1. Find an all white (or all black) subject outside. It should be large enough that you can completely fill the frame with white (or black). It should also have details in it to help you judge when your exposure adjustment has gone too far. The side of a building, a coat or shirt, or similar subjects with fine texture are perfect. (I don't recommend cars or trucks because the smooth metal does not provide enough visual texture for you to judge the results.)
  2. Be sure the subject is evenly lit. There should be no dappled light or large shadows falling on your subject. And the light should be constant while you take the entire series of photos. So avoid partly cloudy days in favor of completely clear or completely overcast weather.
  3. Set up your camera on a tripod and adjust the camera position and/or zoom setting to fill the frame with white (or black). There should be no other colors in the photos. If you are using a smaller subject, you may need to supply a white (or black) background.
  4. You can capture either JPEG or raw files. Choose the format you most commonly use.
  5. Set the camera to Program exposure mode. You can use other exposure modes as long as they give you access to the Exposure Compensation feature. These are normally the "letter" settings (P, M, A or Av, and S or Tv) and not the "picture" settings (portrait, landscape, action). Or you can carefully adjust your manual settings, preferably changing the shutter speed.
  6. Choose the camera's lowest ISO setting (usually 100 or 200). Do not use Auto ISO or the test won't be accurate.
  7. Change the camera's white balance to automatic (AWB).
  8. Make a series of 7 to 10 pictures, varying the exposure compensation by 1/3 steps.
    1. For a white subject, start with the Exposure Compensation set to zero (0) and take a photo at every plus 1/3 stop up to +2 (or +3 if your camera allows).
    2. For a black subject, start with the Exposure compensation set to zero (0) and take a photo at every minus 1/3 stop down to -2 (or -3 if your camera allows).
    3. You should see your photos get brighter or darker as you change the Exposure Compensation amount.
Series of 10 exposures of a white subject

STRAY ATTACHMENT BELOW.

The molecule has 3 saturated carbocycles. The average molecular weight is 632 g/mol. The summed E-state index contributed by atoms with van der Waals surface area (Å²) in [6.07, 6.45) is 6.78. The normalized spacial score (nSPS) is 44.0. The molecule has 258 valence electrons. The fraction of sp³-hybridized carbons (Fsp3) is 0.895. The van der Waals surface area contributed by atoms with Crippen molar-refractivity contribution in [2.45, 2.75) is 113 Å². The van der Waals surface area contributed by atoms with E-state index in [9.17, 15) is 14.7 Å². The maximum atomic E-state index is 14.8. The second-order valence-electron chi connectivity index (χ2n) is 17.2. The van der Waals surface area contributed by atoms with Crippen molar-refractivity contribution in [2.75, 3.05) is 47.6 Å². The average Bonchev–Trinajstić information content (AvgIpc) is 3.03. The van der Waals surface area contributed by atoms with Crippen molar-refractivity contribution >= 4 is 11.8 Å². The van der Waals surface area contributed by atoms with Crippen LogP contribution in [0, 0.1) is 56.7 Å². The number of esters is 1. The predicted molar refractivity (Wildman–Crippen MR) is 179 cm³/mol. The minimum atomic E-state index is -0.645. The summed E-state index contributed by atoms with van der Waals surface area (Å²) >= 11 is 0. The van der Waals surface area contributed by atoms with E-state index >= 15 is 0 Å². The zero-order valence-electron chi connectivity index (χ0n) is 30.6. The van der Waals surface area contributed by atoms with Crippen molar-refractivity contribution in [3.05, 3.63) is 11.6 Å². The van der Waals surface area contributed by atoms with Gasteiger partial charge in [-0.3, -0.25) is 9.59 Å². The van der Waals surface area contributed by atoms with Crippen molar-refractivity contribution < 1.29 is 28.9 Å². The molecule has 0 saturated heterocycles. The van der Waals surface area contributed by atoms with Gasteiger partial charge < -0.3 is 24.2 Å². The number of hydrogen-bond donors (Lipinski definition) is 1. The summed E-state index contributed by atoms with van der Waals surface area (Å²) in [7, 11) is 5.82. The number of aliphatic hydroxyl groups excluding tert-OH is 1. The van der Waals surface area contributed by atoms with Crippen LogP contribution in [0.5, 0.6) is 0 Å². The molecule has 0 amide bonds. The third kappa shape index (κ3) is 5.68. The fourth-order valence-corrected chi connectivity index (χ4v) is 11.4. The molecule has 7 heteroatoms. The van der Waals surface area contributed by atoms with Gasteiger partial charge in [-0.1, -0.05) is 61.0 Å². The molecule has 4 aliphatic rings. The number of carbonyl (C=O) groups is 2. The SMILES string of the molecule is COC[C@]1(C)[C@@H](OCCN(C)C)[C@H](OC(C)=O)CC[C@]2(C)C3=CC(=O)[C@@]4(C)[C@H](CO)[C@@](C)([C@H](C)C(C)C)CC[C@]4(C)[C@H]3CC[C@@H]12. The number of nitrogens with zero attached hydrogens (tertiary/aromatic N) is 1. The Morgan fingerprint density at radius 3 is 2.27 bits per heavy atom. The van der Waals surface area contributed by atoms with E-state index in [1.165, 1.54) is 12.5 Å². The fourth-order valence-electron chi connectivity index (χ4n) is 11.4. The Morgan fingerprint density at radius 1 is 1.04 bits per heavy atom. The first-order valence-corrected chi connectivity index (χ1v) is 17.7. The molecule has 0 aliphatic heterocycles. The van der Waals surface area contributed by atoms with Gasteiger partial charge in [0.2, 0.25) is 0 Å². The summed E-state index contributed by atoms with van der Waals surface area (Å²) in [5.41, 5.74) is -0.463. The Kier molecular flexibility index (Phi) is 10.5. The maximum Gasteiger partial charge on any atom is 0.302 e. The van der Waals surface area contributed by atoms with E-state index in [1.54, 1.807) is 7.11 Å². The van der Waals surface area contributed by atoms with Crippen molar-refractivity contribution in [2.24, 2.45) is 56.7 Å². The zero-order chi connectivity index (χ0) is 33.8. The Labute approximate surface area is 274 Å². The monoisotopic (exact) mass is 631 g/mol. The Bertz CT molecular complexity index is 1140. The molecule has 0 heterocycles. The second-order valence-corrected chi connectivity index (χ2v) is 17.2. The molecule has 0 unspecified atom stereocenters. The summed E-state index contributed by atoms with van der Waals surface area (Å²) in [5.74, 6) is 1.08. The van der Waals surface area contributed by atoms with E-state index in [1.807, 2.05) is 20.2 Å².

starting at 0 compensation and
getting brighter by 1/3 stops to +3

Series of 10 exposures of a black subject
starting at 0 compensation and
getting darker by 1/3 stops to -3
  1. Download the photos to your computer and view them large on the monitor. I recommend you enlarge the photo to 100% view and look at all parts of the picture.
  2. Determine which exposure for the white subject is very bright but still retains details and texture. This is your ideal exposure adjustment for a white subject.
  3. Determine which exposure for the black subject is very dark but still retains details and texture. This is your ideal exposure adjustment for a black subject.
Best white exposure at +1 2/3 on the right
compared to loss of detail at +3 on the left

Best black exposure at -1 2/3 on the right
compared to loss of detail at -3 on the left

Now when you face a white or black subject, you will not have to guess about how much to adjust the exposure in order to get a photo with appropriate brightness. You may still need to make minor changes to the settings, depending on the shot and your intentions. For example, you can usually expose a black subject darker and a white subject brighter when they are in the light of an overcast day or the shade than when they are in direct sunlight.

Completing this little test should take a lot of the guesswork out of exposure! Try it for yourself!

October 4, 2012

October from Seasons of Montana 2012 calendar

"October" from this year's calendar featuring the seasons of western Montana. Look for my announcement for the 2013 calendar in the coming months!